Our Bodies, Our Battleground: Earlier in 2007, the U.S. Supreme Court ruled that a federal partial-birth abortion ban was constitutional, even though it didn’t have an exemption for the life and health of the woman. But Wisconsin has its own ban, one that goes further than the federal one, and even though it’s still on the books, it’s unenforceable. (The federal ban still outlaws these abortions in the state, though.) So, seeing a chance to whip up some hysteria— and perhaps some donations from the prolife lobby—anti-abortion advocates are trying to develop a new state ban that mirrors the federal one. Sponsors are Senate Minority Leader Scott Fitzgerald (RJuneau), Rep. Jim Ott (R-Mequon) and Rep. Tony Staskunas (D-West Allis).

On the other side of the spectrum, two Democratic lawmakers are trying to repeal Wisconsin’s criminal abortion statute, which has been on the books since 1849. Although this statute hasn’t been enforced since Roe v. Wade, it could be if that landmark court decision were overturned by the increasingly conservative Supreme Court. If that were to happen, abortion would be a crime in Wisconsin, even in cases of rape or incest. State Sen. Mark Miller (D-Monona) and state Rep. Terese Berceau (D-Madison) are seeking sponsors for their bill.

A Sane Policy Preserved: The federal government announced that it will allow the state to renew its Family Planning Waiver through Dec. 31, 2010. The program provides reproductive health services to lowincome women, such as family planning office visits, STD testing and treatment, and family-planning supplies and services. In 2008, the program will be expanded to cover women ages 15 through 44 who are at or below 200% of the federal poverty level.

Settled: The Milwaukee County Board of Supervisors voted last week to settle the lawsuit brought by a former Milwaukee County deputy sheriff against Milwaukee County Sheriff David Clarke. James Fuerst sued the sheriff after Clarke passed him over for promotion. Fuerst had been critical about Clarke’s hiring of a PR person, and had made those criticisms public. Fuerst will receive $50,000 from the county, while his lawyer will receive $95,000 of taxpayer money. Thank you, David Clarke.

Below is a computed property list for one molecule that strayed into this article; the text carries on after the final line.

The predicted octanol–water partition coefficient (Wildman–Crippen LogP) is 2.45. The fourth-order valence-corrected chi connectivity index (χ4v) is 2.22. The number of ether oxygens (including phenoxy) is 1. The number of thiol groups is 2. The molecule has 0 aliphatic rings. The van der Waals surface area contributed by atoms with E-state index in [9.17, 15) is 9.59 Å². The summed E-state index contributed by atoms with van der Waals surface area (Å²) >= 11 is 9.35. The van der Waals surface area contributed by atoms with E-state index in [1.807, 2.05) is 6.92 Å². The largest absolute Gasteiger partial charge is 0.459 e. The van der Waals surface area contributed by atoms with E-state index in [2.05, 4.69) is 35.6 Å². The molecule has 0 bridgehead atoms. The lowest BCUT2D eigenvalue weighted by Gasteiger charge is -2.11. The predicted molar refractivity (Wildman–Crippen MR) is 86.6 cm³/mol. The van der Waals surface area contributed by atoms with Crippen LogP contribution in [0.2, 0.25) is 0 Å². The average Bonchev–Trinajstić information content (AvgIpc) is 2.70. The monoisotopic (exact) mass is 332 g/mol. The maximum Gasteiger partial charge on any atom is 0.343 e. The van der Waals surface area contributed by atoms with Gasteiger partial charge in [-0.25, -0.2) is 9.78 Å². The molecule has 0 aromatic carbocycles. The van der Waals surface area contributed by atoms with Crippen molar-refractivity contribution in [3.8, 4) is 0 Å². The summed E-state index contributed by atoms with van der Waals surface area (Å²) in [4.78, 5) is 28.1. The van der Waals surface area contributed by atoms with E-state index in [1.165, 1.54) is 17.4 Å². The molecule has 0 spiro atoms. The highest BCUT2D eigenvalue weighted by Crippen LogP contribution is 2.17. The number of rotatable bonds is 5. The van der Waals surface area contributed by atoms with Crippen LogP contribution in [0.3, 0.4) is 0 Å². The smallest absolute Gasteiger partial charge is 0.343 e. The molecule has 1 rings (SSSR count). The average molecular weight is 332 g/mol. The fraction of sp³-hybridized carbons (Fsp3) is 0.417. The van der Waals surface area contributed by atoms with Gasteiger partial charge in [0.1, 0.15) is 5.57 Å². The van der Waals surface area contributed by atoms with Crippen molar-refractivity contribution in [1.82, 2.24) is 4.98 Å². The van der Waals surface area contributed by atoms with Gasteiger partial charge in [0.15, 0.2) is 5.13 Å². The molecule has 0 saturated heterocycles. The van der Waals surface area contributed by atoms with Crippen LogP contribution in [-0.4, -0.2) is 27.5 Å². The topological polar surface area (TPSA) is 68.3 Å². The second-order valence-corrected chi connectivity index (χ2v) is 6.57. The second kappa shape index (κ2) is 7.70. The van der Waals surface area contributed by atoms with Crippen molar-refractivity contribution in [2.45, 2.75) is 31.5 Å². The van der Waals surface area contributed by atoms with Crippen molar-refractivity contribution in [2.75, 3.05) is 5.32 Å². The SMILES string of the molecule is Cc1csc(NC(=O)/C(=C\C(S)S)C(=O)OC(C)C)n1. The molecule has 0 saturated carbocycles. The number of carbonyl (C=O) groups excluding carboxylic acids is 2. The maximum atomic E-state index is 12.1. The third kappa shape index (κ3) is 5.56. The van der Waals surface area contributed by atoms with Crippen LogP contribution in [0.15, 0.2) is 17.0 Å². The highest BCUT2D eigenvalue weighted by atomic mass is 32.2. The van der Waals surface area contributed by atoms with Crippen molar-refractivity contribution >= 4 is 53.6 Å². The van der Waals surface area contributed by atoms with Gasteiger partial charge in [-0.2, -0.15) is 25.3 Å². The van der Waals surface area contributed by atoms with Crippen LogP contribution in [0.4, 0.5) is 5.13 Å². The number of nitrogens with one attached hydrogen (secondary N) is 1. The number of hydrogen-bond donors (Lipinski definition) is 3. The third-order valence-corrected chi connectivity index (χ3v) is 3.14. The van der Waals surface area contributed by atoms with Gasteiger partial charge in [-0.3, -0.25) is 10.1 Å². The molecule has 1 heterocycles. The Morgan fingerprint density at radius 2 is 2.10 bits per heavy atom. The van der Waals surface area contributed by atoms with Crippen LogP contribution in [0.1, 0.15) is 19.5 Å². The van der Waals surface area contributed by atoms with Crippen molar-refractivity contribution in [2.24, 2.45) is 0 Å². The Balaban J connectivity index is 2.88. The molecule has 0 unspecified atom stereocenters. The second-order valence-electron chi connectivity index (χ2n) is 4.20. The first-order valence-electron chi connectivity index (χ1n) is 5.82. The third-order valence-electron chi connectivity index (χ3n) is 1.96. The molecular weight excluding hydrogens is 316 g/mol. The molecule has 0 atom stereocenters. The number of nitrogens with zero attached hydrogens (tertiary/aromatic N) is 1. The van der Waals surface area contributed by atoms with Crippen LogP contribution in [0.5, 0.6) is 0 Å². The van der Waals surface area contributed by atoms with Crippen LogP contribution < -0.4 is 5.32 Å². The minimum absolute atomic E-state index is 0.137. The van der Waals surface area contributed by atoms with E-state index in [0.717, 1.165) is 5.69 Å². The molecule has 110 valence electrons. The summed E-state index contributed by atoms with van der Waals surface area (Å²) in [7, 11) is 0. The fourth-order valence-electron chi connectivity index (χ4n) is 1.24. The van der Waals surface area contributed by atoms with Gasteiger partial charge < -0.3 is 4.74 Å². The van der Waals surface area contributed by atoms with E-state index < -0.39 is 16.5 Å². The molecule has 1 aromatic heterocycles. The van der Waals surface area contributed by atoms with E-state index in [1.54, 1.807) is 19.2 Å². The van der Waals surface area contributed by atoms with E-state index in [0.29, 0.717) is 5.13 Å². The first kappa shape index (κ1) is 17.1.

Lighthouse Is Open to the Public: One of Milwaukee’s treasures is the North Point Lighthouse, located in Lake Park on the shores of Lake Michigan. Built in 1855, it was used until 1994 and then restored by the North Point Lighthouse Friends Inc., with cooperation from Milwaukee County. Now the restoration is complete and the public is invited to tour the lighthouse every Saturday from 1 to 4 p.m. The 74-foot tower offers a 360-degree view of the city and the lake, which we’re sure is spectacular in any weather. Admission is $5 for those 12 and up; $3 for those 5-11; and free for kids under 5. For more information, go to www.northpointlighthouse.org.

Help the Library: Amid cutbacks that include ending transfers between libraries, there’s one way you can help the Milwaukee County Federated Library System: Fill the shelves. Thanks to a partnership between the Katie Gingrass Art Gallery (241 N. Broadway) and the Harry W. Schwartz Bookshops, the Fill the Shelves project allows gallery-goers to buy books, which will then be donated to the library. “The goal is to fill the shelves by Dec. 31,” the partners announced. For more information, go to www.gingrassgallery. com or call 289-0855.